Maybe you’re friend with somebody just by habit, chemistry being dead for a long time now. Just break it up. Tell him. Ok, let’s unfriend us, this will not work. It will bring up something you thought you lost it long ago: courage.
All the lose ends in your social life are dragging you down, even if you don’t notice this directly. If you’re just “showing up” for a friendship, you’ll spend time and energy that you don’t really want to.
Not to mention that if you only simulate friendship, you will get back another simulation. If you mime your exchange, expect to receive back a fake too. It’s far more easier to just break up.
Don’t hold grudges and if you can, make a celebration out of it. Smile because it happened.
The Benefits Of A Break Up
I know it sounds awkward, and, to some extent, it really is. Breaking up is never easy. But, in so many circumstances, it’s also healthy. And necessary. So, how do you actually do it?
First of all, you should assess the real status of the friendship. Is this thing really working? Is this thing really benefitting both parts? Is this thing balanced? If you find the answer to all these 3 questions to be “no”, than you can proceed to the first step.
And the first step is to evaluate what you will lose because of this breakup. There is no black and white relationship, and there is no total and final benefit of breaking a relationship, however dysfunctional or imbalanced it may be. There will be some lose ends. There will be some things that you will regret. Take them into account before you start to act. Make peace with them. Accept the losses, and think that they are a part of the process.
Then move to the second step: make a clear evaluation of what you may be obtain out of it. Will your life be really better after that? And how? Will your social circle be easier to maintain? Will you feel lighter? If all the answers to these questions will be “yes”, then you can actually start the process.
Meet somewhere, be gentle and polite and let the other person know you’re not on the same level anymore. Doesn’t mean you’re higher and the other one is lower, it simply means that you went out of sync. It’s important to be upfront and honest. It’s important to meet in person. It’s important to let the other one know that, no matter how toxic your relationship was, you still respect him or her as a human being. That’s fundamental. That’s something that I’ve struggled with for years and, in all honesty, only recently came to terms with. When I was younger I had this nasty habit of just leaving. No signs, no nothing.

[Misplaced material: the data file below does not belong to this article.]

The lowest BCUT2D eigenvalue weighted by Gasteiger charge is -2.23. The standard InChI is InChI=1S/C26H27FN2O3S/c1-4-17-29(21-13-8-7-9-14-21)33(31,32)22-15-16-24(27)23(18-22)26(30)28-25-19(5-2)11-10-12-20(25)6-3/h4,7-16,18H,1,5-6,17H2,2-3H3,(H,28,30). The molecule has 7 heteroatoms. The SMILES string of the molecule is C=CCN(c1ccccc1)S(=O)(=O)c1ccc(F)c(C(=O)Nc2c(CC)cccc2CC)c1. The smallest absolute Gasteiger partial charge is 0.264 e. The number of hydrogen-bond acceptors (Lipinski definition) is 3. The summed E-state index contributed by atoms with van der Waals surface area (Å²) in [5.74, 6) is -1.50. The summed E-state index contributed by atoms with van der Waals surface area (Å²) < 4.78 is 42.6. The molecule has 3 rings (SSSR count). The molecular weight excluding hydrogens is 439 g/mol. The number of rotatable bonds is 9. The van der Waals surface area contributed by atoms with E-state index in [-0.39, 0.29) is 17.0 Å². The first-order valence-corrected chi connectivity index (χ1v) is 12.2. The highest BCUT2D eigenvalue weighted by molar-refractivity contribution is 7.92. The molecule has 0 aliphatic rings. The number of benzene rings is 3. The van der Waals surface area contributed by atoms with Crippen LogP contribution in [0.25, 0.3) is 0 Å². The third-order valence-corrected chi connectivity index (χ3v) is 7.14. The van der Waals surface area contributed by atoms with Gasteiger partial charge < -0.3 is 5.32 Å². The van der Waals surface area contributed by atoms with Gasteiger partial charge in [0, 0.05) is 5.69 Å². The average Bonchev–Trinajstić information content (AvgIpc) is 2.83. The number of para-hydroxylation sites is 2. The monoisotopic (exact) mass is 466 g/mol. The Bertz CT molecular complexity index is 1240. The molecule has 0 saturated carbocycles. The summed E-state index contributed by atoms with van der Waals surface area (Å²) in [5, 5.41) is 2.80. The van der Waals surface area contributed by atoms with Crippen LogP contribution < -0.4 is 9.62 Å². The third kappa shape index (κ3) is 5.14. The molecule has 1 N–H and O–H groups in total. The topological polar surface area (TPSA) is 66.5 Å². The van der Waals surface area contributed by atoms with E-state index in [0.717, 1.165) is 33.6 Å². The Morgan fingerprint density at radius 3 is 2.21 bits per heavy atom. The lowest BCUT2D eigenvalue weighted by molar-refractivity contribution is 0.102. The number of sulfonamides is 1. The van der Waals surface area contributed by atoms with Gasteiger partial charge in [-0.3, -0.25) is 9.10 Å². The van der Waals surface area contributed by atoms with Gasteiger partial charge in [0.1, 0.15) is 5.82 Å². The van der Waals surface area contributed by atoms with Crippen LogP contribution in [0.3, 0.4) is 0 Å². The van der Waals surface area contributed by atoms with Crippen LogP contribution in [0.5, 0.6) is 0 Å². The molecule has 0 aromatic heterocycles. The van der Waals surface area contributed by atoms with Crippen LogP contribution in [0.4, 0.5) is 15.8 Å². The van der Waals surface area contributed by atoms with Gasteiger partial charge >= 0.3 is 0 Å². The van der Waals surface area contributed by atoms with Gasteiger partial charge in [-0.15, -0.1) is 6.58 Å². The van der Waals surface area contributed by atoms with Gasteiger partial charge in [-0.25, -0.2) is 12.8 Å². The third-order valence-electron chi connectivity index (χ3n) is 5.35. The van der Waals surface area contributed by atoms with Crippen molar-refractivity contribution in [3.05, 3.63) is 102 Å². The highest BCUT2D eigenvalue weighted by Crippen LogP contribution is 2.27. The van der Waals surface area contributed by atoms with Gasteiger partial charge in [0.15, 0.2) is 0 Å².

Nowadays, I try to be more straightforward. It’s ok that we don’t get along. It’s ok that we don’t have the same likes and dislikes. And it’s ok to let the other person know about that.
One of the most important benefits of breaking up a toxic relationship is the lesson. Of course, ceasing the toxic intake is obviously one of the most important ones, but even before that, the mere realization of the fact that a relationship is not useful anymore, well, that’s a breakthrough. That’s something we can take in and use later on. That’s life experience. And that will shield us in the future, it will lower the risk of repeating the same mistake again and again.
And the second most important benefit when you break up with a person you don’t really like is the freedom you give both to yourself and to the other one.
In a dystopian world driven by incessant hunting for attention, a few characters are embarking on a journey of discovery. Pushed forward by ambitions or just curiosity, they will eventually discover that life, as they knew it, was simply a cover for a much deeper, sometimes elusive, order.
If you want to know how their journey unfolds, check out my first science-fiction book on Amazon. Click the link below or the cover on the left.
The World, Dripping - All You Need Is Attention